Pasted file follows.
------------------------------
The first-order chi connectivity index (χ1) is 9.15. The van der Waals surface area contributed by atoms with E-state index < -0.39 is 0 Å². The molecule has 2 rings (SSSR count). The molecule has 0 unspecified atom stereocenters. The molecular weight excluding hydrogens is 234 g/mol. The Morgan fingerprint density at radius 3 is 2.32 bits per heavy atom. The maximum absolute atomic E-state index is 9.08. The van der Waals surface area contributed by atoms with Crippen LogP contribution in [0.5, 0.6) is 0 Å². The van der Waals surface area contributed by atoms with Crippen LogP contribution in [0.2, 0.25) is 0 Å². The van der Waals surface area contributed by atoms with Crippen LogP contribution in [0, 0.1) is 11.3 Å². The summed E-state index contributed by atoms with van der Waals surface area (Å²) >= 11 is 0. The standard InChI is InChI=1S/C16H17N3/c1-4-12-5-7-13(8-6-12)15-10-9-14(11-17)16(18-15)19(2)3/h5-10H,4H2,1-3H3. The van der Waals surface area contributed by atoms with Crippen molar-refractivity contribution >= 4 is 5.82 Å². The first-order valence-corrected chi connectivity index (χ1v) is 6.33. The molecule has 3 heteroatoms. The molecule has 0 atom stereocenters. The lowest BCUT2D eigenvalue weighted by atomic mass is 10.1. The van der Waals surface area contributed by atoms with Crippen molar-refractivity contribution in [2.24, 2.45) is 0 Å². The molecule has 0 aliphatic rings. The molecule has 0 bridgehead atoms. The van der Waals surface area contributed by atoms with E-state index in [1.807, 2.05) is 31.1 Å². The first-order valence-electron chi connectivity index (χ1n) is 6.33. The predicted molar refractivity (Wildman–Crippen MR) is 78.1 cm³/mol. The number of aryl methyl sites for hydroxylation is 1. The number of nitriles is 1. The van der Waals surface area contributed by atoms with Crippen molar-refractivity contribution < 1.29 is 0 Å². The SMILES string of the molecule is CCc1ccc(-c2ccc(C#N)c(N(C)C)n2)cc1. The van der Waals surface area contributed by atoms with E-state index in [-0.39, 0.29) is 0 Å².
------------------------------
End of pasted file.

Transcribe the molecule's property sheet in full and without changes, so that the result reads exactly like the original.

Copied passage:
The first-order chi connectivity index (χ1) is 9.15. The van der Waals surface area contributed by atoms with E-state index < -0.39 is 0 Å². The molecule has 2 rings (SSSR count). The molecule has 0 unspecified atom stereocenters. The molecular weight excluding hydrogens is 234 g/mol. The Morgan fingerprint density at radius 3 is 2.32 bits per heavy atom. The maximum absolute atomic E-state index is 9.08. The van der Waals surface area contributed by atoms with Crippen LogP contribution in [0.5, 0.6) is 0 Å². The van der Waals surface area contributed by atoms with Crippen LogP contribution in [0.2, 0.25) is 0 Å². The van der Waals surface area contributed by atoms with Crippen LogP contribution in [0, 0.1) is 11.3 Å². The summed E-state index contributed by atoms with van der Waals surface area (Å²) >= 11 is 0. The standard InChI is InChI=1S/C16H17N3/c1-4-12-5-7-13(8-6-12)15-10-9-14(11-17)16(18-15)19(2)3/h5-10H,4H2,1-3H3. The van der Waals surface area contributed by atoms with Crippen molar-refractivity contribution >= 4 is 5.82 Å². The first-order valence-corrected chi connectivity index (χ1v) is 6.33. The molecule has 3 heteroatoms. The molecule has 0 atom stereocenters. The lowest BCUT2D eigenvalue weighted by atomic mass is 10.1. The van der Waals surface area contributed by atoms with Crippen molar-refractivity contribution in [2.24, 2.45) is 0 Å². The molecule has 0 aliphatic rings. The molecule has 0 bridgehead atoms. The van der Waals surface area contributed by atoms with E-state index in [1.807, 2.05) is 31.1 Å². The first-order valence-electron chi connectivity index (χ1n) is 6.33. The predicted molar refractivity (Wildman–Crippen MR) is 78.1 cm³/mol. The number of aryl methyl sites for hydroxylation is 1. The number of nitriles is 1. The van der Waals surface area contributed by atoms with Crippen molar-refractivity contribution < 1.29 is 0 Å². The SMILES string of the molecule is CCc1ccc(-c2ccc(C#N)c(N(C)C)n2)cc1. The van der Waals surface area contributed by atoms with E-state index in [-0.39, 0.29) is 0 Å².